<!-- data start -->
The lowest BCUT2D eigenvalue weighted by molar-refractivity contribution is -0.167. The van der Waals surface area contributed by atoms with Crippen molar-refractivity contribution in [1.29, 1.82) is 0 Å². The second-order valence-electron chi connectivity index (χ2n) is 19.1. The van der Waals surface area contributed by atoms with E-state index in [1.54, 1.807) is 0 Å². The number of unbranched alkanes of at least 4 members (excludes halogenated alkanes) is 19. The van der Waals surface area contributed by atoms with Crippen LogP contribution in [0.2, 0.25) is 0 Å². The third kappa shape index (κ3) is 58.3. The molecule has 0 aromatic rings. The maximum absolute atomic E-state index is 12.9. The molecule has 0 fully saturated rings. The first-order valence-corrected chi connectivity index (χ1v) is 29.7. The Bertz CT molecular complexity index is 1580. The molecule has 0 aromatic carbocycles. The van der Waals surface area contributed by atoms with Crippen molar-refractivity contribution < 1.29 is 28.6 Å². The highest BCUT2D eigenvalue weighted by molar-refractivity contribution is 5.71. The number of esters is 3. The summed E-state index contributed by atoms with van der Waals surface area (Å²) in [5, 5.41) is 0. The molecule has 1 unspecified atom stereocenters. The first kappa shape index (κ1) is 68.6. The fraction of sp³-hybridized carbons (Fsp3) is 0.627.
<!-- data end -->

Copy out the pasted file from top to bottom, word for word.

The lowest BCUT2D eigenvalue weighted by molar-refractivity contribution is -0.167. The van der Waals surface area contributed by atoms with Crippen molar-refractivity contribution in [1.29, 1.82) is 0 Å². The second-order valence-electron chi connectivity index (χ2n) is 19.1. The van der Waals surface area contributed by atoms with E-state index in [1.54, 1.807) is 0 Å². The number of unbranched alkanes of at least 4 members (excludes halogenated alkanes) is 19. The van der Waals surface area contributed by atoms with Crippen LogP contribution in [0.2, 0.25) is 0 Å². The third kappa shape index (κ3) is 58.3. The molecule has 0 aromatic rings. The maximum absolute atomic E-state index is 12.9. The molecule has 0 fully saturated rings. The first-order valence-corrected chi connectivity index (χ1v) is 29.7. The Bertz CT molecular complexity index is 1580. The molecule has 0 aromatic carbocycles. The van der Waals surface area contributed by atoms with Crippen molar-refractivity contribution < 1.29 is 28.6 Å². The highest BCUT2D eigenvalue weighted by molar-refractivity contribution is 5.71. The number of esters is 3. The summed E-state index contributed by atoms with van der Waals surface area (Å²) in [5, 5.41) is 0. The molecule has 1 unspecified atom stereocenters. The first kappa shape index (κ1) is 68.6. The fraction of sp³-hybridized carbons (Fsp3) is 0.627.